Today I’m going to be talking about scale. Specifically, about the important practical difference between tiny stuff and really, really tiny stuff. (Scientists, of course, have a better way of comparing the sizes of things than tiny vs. really, really tiny: the metric system. We’ll get to that.) If your students want to understand why masks are so important, they’re going to need to think about scale. A fun way to start is through this amazing interactive that I used when I was in the classroom — when you move the scale bar at the bottom, it zooms in so you can see a cell (tiny) compared to a bacterium (really tiny) to a virus (really, really tiny).
So why is understanding scale crucial to understanding the importance of masks during the coronavirus pandemic? The take-home message of my April 2020 article “Don’t jump the gun” three months ago was that when science is moving fast, early reports need to be greeted a bit skeptically, since understanding will change over time. In that article, I mentioned masks and—as predicted—our understanding of their utility has indeed changed.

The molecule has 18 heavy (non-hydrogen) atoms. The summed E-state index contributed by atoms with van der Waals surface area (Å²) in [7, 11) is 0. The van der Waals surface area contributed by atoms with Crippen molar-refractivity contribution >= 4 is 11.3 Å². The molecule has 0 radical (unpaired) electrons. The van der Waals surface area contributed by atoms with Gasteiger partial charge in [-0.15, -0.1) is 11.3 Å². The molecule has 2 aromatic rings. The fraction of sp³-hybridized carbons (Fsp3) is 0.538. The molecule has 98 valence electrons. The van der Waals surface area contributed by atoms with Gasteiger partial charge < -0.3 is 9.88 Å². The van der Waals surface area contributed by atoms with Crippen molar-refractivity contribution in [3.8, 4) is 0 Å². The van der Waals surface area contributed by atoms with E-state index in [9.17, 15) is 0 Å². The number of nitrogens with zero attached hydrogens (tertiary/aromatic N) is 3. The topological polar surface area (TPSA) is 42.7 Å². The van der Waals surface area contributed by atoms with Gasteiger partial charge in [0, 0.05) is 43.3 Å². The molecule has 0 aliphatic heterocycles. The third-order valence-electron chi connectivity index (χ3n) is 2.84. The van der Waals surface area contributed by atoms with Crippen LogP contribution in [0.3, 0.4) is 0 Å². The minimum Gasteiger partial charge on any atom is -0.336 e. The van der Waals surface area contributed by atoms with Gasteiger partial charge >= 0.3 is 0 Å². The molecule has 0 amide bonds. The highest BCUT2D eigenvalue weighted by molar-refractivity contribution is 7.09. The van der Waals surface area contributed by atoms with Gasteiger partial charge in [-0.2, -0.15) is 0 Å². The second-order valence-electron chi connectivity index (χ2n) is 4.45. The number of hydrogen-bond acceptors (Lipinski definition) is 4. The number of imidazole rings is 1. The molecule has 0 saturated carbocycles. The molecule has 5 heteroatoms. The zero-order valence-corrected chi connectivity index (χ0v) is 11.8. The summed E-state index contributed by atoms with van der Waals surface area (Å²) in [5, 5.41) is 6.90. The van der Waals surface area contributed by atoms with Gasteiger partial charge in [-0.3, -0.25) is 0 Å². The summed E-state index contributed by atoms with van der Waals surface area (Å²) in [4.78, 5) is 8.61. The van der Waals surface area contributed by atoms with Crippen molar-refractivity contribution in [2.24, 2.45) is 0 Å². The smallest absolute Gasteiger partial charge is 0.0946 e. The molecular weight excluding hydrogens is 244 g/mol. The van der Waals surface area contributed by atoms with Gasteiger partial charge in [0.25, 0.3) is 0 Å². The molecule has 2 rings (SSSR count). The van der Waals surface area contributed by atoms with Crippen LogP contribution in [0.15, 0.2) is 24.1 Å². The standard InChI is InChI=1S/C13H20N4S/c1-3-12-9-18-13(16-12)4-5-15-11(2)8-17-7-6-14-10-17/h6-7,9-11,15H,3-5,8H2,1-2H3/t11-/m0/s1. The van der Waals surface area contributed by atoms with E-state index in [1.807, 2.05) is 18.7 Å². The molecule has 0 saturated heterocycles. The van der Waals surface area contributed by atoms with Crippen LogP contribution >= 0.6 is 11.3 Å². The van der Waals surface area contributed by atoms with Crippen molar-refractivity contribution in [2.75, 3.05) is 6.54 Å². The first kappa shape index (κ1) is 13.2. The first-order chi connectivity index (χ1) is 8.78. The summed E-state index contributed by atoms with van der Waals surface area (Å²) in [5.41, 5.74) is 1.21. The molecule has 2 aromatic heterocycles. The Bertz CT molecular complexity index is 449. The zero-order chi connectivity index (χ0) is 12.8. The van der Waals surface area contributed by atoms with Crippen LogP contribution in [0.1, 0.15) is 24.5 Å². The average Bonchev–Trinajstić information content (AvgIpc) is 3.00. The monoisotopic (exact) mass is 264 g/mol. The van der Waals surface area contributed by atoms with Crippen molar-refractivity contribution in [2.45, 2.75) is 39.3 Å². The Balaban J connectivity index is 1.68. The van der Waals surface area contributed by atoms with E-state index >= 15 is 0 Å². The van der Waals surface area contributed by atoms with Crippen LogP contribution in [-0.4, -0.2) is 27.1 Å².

In early April, public health authorities were saying that the public need not wear masks. They didn’t want people to hoard medical-grade masks when they were desperately needed by medical professionals. Furthermore, because of how the virus was believed to spread, masks were not thought to be a very important preventative measure. However, a new concern has recently emerged that has changed the conversation completely. A large group (239 people in 32 countries) of researchers and scientists have argued that COVID-19 is very likely to be spread by airborne transmission and urged the World Health Organization to take a stance on this issue immediately for the safety of all.
Is this information new? Didn’t we already know that COVID-19 could travel in droplets through the air? Well, yes. But the key is what do we mean by droplets, and this is where scale becomes really important.